Picture 800 or so islands surrounded by beaches of white sand and backed by lush green forest, rising out of a translucent, turquoise sea on which fishing boats and a handful of yachts and speedboats are the only traffic. Then contemplate the fact that just 3,000 visitors a year stay overnight in this island chain in Southeast Asia, despite the southernmost islands being less than 200km north of Phuket, one of the world’s most popular destinations for a tropical beach break.
Welcome to the idyllic Myeik Archipelago, which is at the forefront of Myanmar’s efforts to boost tourism to the country. Strewn like green pearls across a 400km stretch of the Andaman Sea west of Myanmar’s southern coast, and home to only a tiny population of sea gypsies and settlers from the mainland, the archipelago was completely off limits to foreign travellers until 1997. Even now, a permit is required for those who wish to visit on anything other than a day trip to the islands closest to the coast.
For the Myanmar government and companies eyeing potential resorts and hotels, the archipelago offers a rare opportunity. The question is how to open it up without affecting the natural environment.
“We have about 1,385 miles [2,200km] of coastline and most of it is undeveloped. Marine tourism can be very big for Myanmar,” says Hla Aye, of the Tanintharyi Tourism Development Committee, which was set up in 2016 to attract more visitors to Tanintharyi Region, Myanmar’s southernmost province, and the islands off it. “But it has to be done in a sustainable way.”
Myanmar saw only a tiny number of tourists until 2011, when the junta that had ruled the country for almost 40 years stepped down. With the election of an Aung San Suu Kyi-led government, in 2015, and the gradual opening up of areas previously barred to foreigners, numbers have steadily risen. But nearly all visitors follow a well-worn path on the mainland, between the major cities of Yangon and Mandalay, the temples of Bagan and Inle Lake, all much further north.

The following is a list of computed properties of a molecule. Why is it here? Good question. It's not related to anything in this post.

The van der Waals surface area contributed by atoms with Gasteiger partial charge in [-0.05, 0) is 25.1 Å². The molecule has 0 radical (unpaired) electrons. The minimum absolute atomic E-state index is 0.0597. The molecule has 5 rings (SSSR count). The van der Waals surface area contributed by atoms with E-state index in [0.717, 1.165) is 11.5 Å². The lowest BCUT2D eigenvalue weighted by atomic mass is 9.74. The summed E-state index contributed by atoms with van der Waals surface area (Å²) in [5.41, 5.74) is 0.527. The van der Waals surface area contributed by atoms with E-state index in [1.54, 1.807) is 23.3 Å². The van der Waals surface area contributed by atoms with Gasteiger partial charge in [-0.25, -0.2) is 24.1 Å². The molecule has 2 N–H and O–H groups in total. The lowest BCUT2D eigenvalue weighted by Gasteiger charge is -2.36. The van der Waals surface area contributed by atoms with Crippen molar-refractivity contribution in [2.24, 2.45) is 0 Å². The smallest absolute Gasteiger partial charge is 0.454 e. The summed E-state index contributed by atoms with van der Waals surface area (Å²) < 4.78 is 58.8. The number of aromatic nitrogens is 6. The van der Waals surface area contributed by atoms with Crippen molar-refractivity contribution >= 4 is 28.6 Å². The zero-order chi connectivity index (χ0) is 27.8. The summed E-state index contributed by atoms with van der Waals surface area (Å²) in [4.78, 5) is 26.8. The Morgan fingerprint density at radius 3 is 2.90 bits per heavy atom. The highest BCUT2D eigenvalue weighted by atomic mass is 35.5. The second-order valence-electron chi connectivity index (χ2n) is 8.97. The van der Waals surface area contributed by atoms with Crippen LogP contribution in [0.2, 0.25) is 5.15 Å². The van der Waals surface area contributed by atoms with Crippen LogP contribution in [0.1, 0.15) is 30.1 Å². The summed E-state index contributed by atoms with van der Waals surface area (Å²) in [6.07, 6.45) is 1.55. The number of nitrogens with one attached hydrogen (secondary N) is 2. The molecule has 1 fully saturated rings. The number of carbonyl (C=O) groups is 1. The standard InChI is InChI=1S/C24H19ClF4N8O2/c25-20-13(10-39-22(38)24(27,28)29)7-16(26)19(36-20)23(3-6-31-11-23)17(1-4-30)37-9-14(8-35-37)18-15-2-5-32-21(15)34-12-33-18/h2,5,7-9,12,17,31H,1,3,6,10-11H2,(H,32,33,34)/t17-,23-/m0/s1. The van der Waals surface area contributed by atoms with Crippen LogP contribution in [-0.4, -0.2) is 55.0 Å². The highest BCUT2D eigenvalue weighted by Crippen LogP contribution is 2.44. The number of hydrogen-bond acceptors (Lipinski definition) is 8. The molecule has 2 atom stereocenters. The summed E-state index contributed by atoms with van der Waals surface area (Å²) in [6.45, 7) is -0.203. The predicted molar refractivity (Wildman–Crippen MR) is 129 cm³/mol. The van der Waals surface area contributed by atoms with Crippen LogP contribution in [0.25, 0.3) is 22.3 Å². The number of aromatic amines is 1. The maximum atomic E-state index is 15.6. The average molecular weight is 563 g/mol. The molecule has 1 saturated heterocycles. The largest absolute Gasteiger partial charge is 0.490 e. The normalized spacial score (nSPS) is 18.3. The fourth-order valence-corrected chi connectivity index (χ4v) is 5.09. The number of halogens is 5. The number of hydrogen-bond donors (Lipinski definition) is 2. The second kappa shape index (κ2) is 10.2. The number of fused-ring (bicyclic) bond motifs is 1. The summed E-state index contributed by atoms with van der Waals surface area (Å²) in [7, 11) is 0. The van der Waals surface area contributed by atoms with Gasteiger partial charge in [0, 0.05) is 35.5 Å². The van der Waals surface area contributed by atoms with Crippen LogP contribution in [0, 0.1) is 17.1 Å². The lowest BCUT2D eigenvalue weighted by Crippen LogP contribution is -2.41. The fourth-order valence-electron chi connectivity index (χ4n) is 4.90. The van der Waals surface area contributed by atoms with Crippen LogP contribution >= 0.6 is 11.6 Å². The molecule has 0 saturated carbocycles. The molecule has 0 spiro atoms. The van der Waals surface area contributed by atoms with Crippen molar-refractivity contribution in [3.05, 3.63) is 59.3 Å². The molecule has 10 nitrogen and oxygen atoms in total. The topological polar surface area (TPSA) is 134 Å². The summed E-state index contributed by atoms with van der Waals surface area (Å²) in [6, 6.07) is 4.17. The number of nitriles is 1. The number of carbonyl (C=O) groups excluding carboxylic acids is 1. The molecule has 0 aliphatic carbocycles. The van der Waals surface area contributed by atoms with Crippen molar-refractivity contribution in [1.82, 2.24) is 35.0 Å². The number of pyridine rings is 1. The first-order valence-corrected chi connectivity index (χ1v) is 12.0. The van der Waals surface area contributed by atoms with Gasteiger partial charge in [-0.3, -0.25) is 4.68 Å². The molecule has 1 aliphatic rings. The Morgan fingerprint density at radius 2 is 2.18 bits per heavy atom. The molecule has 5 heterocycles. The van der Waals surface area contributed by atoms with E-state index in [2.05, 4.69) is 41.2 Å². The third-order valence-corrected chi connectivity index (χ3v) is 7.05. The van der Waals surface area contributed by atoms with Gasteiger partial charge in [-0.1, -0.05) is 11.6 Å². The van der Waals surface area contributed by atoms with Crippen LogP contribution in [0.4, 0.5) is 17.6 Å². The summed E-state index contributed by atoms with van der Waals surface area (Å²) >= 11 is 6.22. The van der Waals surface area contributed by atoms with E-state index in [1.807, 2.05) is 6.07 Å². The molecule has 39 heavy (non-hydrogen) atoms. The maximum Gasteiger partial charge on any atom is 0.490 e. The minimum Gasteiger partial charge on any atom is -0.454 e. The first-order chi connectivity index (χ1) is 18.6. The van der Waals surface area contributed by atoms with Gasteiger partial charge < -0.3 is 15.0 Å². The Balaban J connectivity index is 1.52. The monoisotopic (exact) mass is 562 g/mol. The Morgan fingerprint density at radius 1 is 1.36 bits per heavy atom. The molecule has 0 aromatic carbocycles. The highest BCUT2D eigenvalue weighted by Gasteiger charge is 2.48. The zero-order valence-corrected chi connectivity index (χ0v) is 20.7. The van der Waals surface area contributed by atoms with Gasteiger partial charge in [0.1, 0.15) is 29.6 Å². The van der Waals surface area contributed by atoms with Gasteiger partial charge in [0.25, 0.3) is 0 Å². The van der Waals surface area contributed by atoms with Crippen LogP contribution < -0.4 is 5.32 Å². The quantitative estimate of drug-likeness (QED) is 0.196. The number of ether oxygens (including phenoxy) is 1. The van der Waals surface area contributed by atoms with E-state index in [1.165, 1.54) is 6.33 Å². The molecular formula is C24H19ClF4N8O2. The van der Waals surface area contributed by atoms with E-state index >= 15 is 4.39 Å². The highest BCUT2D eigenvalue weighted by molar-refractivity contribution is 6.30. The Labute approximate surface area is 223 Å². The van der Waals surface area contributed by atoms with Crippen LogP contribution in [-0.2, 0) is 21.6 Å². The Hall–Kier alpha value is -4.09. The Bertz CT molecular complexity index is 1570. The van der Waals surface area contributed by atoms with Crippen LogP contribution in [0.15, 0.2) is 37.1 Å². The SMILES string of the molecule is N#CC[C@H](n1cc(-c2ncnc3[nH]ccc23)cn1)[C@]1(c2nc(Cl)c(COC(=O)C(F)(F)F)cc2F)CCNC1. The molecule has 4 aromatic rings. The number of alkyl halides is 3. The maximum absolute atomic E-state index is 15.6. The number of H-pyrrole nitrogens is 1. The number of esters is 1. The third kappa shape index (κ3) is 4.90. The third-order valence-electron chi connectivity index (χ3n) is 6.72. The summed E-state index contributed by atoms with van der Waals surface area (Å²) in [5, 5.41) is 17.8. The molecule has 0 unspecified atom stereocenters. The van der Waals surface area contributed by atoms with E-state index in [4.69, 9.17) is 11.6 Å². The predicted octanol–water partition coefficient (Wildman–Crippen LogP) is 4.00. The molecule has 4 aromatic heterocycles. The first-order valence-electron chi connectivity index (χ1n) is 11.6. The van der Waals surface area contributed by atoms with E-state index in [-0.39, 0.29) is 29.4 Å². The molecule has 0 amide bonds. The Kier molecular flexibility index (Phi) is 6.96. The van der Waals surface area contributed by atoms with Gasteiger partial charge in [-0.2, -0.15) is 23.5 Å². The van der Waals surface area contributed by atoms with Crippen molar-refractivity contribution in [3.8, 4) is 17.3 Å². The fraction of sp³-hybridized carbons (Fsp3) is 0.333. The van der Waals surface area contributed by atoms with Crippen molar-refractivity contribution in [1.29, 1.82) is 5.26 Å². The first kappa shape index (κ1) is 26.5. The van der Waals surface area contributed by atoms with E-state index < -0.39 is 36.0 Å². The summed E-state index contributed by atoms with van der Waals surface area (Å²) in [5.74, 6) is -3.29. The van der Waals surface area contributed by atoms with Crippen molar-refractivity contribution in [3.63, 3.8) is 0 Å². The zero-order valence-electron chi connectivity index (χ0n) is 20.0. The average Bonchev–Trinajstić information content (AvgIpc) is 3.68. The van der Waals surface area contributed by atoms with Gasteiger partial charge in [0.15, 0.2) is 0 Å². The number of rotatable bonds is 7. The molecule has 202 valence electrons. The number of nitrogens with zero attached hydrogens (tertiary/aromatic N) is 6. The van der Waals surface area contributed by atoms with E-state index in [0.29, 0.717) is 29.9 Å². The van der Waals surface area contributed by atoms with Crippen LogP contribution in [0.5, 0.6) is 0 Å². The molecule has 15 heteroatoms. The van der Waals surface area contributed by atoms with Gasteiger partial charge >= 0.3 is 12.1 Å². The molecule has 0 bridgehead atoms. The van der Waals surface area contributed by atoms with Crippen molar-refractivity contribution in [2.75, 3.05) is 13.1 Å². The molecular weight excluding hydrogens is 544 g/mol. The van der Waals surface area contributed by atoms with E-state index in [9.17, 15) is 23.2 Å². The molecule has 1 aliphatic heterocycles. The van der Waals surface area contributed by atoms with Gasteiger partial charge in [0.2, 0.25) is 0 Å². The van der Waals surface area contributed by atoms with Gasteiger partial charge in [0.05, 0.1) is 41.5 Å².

Getting some of them to travel to the Myeik islands, also known by their former name of the Mergui Archipelago, is the goal. “Phuket is an example for us,” Hla Aye says. “It’s world famous. Here in Myanmar, we have 800 islands that are similar and, in some cases, better. But people don’t know about them.”
Almost all tourists who visit the archipelago do so either on day tours on speedboats from the port of Myeik, to the less attractive islands in the north of the chain, or on liveaboard yachts that depart from Kawthoung, Myanmar’s southernmost town and a 30-minute boat ride from Ranong, in Thailand. I have joined a four-day trip run by Moby Dick Tours in Yangon, on its boat Sea Gypsy, a sturdy, double-decker Burmese-style junk in yellow and green, with simple but comfortable cabins featuring teak fittings.
Within an hour of departing Kawthoung, the remote nature of the southern islands, the real jewels of the archipelago, becomes apparent. Mobile phone signals disappear and will not come back until we near Kawthoung on our return, four days later. Islands dot the sea, some large with numerous bays, others mere islets, but all thickly forested limestone formations fringed with pristine beaches, some of which we anchor at to snorkel or kayak.
Apart from the sea eagles floating above us, our only company are fishing vessels, mostly ramshackle boats from Kawthoung. Some operate through the day, others at night, with halogen lights to attract squid. Sea Gypsy’s freezers are well stocked with food, but sometimes the crew, joined by curious passengers, jump into a dinghy and speed over to a fishing boat to negotiate for some of the day’s catch. A kilo of freshly caught barracuda can be bought for HK$60.
But it is those fishing boats that pose the greatest threat to the islands, according to environmentalists. “The Myeik Archipelago is always portrayed as a paradise. It isn’t,” says Frank Momberg, Myanmar country director for Fauna & Flora International (FFI), a British NGO that has been researching sustainable tourism in the region for the past two years. “A lot of coral reefs and marine habitats have been destroyed by overfishing. There are 8,000 to 10,000 near-shore boats alone, too many for the fishing area.”
Now, speedboat tours in the north of the archipelago are presenting more hazards to the environment. “Day trippers are often people who can’t swim or snorkel and they trample all over the reefs,” Momberg says.